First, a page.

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Op-Ed: Salvation Army's Iconic Red Buckets Prove Race-Blind Generosity, But Now the Charity Is Embracing Divisive 'Training'

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If there is any organization that should be able to testify to the race-blind generosity of Americans, it is the Salvation Army.

The Salvation Army has helped lift millions of all races to live prosperous lives in America. The organization is proof positive that the American dream of equal opportunity for all is alive.

Despite that, the Salvation Army has joined in the herd mentality of corporations and universities by imposing counterproductive diversity, equity, and inclusion training on its employees and volunteers.

The Army has embraced DEI despite the philosophy’s underlying premises that counter the Army’s uplifting message of hope.

DEI claims America is racist. The philosophy advocates for the destruction of the nuclear family and even new forms of segregation. Nothing in DEI training can be used to provide the much-needed hope that is foundational to enabling those in poverty.

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Documents from a Salvation Army diversity training last year revealed that the organization had encouraged white members to “repent” of the church’s racism. The training was loaded with divisive rhetoric about America and “white privilege.”

Donors, volunteers and staff at the Salvation Army were rightfully outraged. Every year, millions joyfully put money into the Salvation Army’s red buckets without having a clue of the recipient’s race. This is true because America is not a racist country.

My organization, Color Us United, respects the Salvation Army and its longstanding record of service. That is why we were shocked to learn about the divisive DEI training in the Army. We urged commissioner Kenneth Hodder to stop the discordant training and admit that DEI policies do not help people in poverty.

But he wouldn’t say it. Instead, he told us, “That’s not gonna happen.”

Should the Salvation Army impose DEI training on its employees and volunteers?

The Salvation Army’s embrace of DEI caused local branches to lose substantial support. San Antonio missed its fundraising estimates by $100,000. Sacramento missed by even more. Throughout the country, Americans chose to send their money elsewhere rather than donate to an organization that thinks they are racist.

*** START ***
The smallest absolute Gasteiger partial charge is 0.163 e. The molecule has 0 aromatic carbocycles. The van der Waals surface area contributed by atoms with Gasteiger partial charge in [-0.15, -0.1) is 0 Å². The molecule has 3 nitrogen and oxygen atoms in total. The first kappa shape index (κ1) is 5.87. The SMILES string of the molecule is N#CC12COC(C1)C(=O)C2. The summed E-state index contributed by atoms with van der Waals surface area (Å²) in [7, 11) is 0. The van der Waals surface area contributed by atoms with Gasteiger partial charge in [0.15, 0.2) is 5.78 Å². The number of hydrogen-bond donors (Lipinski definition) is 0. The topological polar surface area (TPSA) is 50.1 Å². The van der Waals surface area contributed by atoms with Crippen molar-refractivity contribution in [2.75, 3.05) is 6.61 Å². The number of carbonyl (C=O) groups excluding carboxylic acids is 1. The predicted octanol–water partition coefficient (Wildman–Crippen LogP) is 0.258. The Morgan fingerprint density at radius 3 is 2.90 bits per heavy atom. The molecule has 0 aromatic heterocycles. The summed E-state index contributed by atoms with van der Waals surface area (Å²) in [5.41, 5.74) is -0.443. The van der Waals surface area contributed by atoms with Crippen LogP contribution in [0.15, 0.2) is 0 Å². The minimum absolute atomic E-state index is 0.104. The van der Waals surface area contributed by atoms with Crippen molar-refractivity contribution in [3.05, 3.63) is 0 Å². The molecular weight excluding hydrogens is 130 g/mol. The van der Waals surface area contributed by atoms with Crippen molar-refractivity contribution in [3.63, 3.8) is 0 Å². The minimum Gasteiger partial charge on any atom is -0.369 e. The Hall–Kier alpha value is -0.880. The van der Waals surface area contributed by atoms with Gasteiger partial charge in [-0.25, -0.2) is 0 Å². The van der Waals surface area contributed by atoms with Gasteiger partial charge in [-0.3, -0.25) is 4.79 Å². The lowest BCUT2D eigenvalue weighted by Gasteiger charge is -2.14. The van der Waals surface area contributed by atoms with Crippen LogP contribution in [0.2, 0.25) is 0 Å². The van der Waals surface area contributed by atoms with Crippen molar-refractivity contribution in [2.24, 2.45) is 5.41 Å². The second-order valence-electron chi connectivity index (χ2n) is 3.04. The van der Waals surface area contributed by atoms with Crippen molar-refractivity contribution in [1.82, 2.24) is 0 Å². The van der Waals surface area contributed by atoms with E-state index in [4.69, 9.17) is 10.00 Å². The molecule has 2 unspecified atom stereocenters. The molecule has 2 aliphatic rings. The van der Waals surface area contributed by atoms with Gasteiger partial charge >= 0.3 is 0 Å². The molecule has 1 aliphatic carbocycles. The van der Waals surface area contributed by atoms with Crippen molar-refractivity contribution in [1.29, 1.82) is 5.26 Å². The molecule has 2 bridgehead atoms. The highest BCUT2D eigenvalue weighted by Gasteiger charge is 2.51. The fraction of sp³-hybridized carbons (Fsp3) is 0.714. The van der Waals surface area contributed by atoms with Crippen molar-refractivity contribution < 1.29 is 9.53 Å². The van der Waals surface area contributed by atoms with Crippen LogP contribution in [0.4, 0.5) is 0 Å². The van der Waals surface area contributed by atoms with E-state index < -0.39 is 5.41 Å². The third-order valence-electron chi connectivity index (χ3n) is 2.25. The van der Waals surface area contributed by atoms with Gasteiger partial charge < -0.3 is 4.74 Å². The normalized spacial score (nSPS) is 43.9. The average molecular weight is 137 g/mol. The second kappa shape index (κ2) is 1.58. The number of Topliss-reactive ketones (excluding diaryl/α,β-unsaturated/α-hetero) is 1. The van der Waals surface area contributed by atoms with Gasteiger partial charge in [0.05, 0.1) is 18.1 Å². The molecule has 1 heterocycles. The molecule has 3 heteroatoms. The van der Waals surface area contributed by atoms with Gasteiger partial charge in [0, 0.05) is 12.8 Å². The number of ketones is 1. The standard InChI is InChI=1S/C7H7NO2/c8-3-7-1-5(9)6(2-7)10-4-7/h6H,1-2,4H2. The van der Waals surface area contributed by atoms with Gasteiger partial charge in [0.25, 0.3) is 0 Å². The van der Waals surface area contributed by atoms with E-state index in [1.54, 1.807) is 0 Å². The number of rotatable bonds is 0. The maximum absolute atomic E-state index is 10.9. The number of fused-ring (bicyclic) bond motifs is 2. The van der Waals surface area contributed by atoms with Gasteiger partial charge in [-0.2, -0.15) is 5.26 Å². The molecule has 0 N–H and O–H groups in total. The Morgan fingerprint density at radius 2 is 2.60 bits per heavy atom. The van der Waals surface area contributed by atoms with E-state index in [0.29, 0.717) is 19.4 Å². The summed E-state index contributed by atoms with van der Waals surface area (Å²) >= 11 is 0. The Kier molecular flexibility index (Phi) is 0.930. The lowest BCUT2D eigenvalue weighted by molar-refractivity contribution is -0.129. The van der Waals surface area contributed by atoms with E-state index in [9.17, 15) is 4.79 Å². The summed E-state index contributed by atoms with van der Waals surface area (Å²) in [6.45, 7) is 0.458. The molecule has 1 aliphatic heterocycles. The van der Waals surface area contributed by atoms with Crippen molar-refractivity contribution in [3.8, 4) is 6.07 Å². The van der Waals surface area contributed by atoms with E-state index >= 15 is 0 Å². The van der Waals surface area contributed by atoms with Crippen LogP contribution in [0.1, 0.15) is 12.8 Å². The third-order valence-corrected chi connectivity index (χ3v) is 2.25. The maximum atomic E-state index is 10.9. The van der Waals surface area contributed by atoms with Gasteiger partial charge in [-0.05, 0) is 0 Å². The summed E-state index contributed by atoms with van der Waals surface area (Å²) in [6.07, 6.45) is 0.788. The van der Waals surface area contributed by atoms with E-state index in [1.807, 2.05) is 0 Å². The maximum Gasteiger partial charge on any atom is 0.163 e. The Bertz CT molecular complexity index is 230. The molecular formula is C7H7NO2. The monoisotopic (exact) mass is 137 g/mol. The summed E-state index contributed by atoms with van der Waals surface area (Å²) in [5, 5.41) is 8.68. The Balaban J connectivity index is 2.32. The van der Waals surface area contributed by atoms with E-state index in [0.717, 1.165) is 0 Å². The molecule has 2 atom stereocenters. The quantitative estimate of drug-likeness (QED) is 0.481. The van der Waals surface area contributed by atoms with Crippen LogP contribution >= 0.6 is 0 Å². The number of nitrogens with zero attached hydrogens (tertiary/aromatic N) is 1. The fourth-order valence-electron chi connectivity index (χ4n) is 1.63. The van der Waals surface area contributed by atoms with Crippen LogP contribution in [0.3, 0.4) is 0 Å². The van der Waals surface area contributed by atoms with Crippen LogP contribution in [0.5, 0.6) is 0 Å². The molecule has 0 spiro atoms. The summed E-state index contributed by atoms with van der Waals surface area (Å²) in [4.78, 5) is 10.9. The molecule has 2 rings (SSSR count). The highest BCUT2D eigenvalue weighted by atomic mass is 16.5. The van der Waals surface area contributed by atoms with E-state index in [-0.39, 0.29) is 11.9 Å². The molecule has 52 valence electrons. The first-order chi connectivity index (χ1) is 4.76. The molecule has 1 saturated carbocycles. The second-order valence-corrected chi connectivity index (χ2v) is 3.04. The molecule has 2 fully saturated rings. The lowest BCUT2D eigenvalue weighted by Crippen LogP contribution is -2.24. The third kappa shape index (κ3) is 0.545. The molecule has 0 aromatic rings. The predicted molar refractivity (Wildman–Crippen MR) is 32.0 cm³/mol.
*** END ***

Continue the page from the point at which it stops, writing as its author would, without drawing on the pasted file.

The Salvation Army leadership claimed the pandemic was to blame for the diminished donations. Yet charitable giving in the U.S. increased by 4 percent from 2020 to 2021.

One would think following those losses, the Salvation Army would abandon any divisive diversity projects. Instead, it’s doubled down.

Our organization has received calls from staff and volunteers at the Salvation Army who are being bullied into attending demeaning “unconscious bias” training led by expensive diversity and inclusion consultants. In one recent training, the Salvation Army hosted Dominique Gillard to give a speech on the “foundations of biblical justice.”

Gillard believes America has failed to uproot “white supremacy” and “systemic racism.” He has called for “holy anger” towards “white supremacy and police brutality.”

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Why are honorable Salvation Army volunteers and staff being treated as though they are in need of racist rehabilitation? Why is it choosing to promote a distinctly anti-American message when Americans have been so good to the Army?

The Salvation Army needs to refocus on its mission of “doing the most good” and abandon its foolish obsession with diversity, equity and inclusion.

If the Salvation Army is ready to get back on the right path before the holidays, it can start by admitting that DEI does nothing to help people in poverty. DEI only divides.

By choosing instead to praise the generous spirit that unites all colorblind Americans, the Salvation Army would do much more to help those in need. That is a true message of hope.

This article appeared originally on The Western Journal.

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